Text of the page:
I joined the server and was quickly greated with friendly people. I thought I was in a pretty great place.
Shortly after starting, the world was wiped, and we started new. It was recommend to me that I go farmer, and not really knowing that much about the game, I went farmer, because it was a highly specialised server and no one had taken it.
This was my first mistake.
After building Soil Testers for everyone, my skills were practically useless. Saving some stamina on tilling the land when I'm surrounded by cheap food? What's the point? Seed production? I had more seeds than I could ever possibly use. I was running out of space to store them and couldn't sell them, as it seemed people had more than enough of their own.
I really wasn't making much. The cook in town was paying me 0.10 for Corn, assuming he had the space to actually take it. He was charging... take a guess? How much do you think they were charging for Corn?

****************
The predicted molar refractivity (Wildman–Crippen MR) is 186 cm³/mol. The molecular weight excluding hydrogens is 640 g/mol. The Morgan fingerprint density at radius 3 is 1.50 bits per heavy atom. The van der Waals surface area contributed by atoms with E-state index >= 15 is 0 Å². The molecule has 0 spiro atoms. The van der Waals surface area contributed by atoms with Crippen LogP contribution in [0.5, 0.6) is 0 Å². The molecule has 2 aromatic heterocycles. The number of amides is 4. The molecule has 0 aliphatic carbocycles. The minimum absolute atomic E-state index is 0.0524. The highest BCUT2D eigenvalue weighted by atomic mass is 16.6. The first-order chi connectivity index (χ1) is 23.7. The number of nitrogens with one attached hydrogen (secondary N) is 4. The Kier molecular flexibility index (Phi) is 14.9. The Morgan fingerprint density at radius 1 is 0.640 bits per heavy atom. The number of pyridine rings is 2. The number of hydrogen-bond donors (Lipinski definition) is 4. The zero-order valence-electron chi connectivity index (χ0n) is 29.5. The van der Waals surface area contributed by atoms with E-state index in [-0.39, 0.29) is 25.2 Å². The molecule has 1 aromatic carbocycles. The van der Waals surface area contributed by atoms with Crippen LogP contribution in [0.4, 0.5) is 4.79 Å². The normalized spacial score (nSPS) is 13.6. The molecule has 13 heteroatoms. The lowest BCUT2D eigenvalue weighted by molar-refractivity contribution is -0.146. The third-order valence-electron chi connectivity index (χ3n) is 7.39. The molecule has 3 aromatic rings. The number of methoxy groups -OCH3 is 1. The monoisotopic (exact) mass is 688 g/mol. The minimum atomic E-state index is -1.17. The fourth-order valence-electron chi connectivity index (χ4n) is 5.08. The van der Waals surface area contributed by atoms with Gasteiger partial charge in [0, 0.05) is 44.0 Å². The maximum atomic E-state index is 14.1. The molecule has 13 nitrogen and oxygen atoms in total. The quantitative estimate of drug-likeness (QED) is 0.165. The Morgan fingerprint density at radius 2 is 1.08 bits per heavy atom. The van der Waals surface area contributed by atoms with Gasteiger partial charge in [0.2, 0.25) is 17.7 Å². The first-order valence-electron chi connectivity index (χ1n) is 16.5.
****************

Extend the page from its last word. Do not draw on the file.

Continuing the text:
It was 0.50. Wowser. So for every piece of corn, with the efficiency this guy had, he paid out 0.10, paid about 0.00001 worth of energy costs in fuel to cook, and took 0.50 per corn. Of course, he wasn't using a full piece of corn, he was only using 0.80 of that corn. His total costs? 0.08001, total revenue, 0.5. Every piece of corn that went through his shop was earning him 0.42.
It didn't take me long to figure out, that my patch of corn, 3x8, was barely earning me enough money to pay to harvest my wheat crop, and no one was buying wheat yet.